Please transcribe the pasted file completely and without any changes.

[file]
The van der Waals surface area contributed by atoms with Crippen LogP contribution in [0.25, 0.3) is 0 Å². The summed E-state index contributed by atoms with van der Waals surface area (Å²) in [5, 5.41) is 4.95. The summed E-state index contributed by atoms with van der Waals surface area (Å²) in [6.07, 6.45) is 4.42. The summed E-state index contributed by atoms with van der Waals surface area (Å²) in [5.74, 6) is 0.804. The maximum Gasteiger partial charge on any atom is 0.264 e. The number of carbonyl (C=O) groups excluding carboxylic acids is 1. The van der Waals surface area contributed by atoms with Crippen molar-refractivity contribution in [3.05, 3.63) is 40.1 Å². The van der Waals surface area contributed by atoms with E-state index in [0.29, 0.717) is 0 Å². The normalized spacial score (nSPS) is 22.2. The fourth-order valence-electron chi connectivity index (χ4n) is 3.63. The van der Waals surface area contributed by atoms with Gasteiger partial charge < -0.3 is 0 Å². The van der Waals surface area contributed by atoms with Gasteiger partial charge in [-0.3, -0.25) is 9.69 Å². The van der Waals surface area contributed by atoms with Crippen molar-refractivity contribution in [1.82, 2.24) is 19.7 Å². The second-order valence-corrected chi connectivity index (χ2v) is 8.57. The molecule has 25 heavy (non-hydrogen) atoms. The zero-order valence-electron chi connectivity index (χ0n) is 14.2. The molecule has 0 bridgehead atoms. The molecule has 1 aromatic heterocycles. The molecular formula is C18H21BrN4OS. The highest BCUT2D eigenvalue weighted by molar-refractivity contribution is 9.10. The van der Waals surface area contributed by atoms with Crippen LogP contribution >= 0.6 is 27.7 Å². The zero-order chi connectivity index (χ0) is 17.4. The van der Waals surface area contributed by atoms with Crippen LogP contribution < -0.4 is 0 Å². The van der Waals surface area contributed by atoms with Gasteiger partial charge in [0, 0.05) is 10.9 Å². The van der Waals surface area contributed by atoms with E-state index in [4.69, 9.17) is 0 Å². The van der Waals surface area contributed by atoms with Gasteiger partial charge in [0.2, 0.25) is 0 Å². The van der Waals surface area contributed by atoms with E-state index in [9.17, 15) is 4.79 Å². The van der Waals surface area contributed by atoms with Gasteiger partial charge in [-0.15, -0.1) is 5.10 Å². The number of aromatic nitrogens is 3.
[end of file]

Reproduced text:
The van der Waals surface area contributed by atoms with Crippen LogP contribution in [0.25, 0.3) is 0 Å². The summed E-state index contributed by atoms with van der Waals surface area (Å²) in [5, 5.41) is 4.95. The summed E-state index contributed by atoms with van der Waals surface area (Å²) in [6.07, 6.45) is 4.42. The summed E-state index contributed by atoms with van der Waals surface area (Å²) in [5.74, 6) is 0.804. The maximum Gasteiger partial charge on any atom is 0.264 e. The number of carbonyl (C=O) groups excluding carboxylic acids is 1. The van der Waals surface area contributed by atoms with Crippen molar-refractivity contribution in [3.05, 3.63) is 40.1 Å². The van der Waals surface area contributed by atoms with E-state index in [0.29, 0.717) is 0 Å². The normalized spacial score (nSPS) is 22.2. The fourth-order valence-electron chi connectivity index (χ4n) is 3.63. The van der Waals surface area contributed by atoms with Gasteiger partial charge < -0.3 is 0 Å². The van der Waals surface area contributed by atoms with Gasteiger partial charge in [-0.3, -0.25) is 9.69 Å². The van der Waals surface area contributed by atoms with Crippen molar-refractivity contribution in [1.82, 2.24) is 19.7 Å². The second-order valence-corrected chi connectivity index (χ2v) is 8.57. The molecule has 25 heavy (non-hydrogen) atoms. The zero-order valence-electron chi connectivity index (χ0n) is 14.2. The molecule has 0 bridgehead atoms. The molecule has 1 aromatic heterocycles. The molecular formula is C18H21BrN4OS. The highest BCUT2D eigenvalue weighted by molar-refractivity contribution is 9.10. The van der Waals surface area contributed by atoms with Crippen LogP contribution >= 0.6 is 27.7 Å². The zero-order chi connectivity index (χ0) is 17.4. The van der Waals surface area contributed by atoms with Crippen LogP contribution < -0.4 is 0 Å². The van der Waals surface area contributed by atoms with Gasteiger partial charge in [0, 0.05) is 10.9 Å². The van der Waals surface area contributed by atoms with E-state index in [4.69, 9.17) is 0 Å². The van der Waals surface area contributed by atoms with Gasteiger partial charge in [0.2, 0.25) is 0 Å². The van der Waals surface area contributed by atoms with E-state index in [9.17, 15) is 4.79 Å². The van der Waals surface area contributed by atoms with Gasteiger partial charge in [-0.15, -0.1) is 5.10 Å². The number of aromatic nitrogens is 3.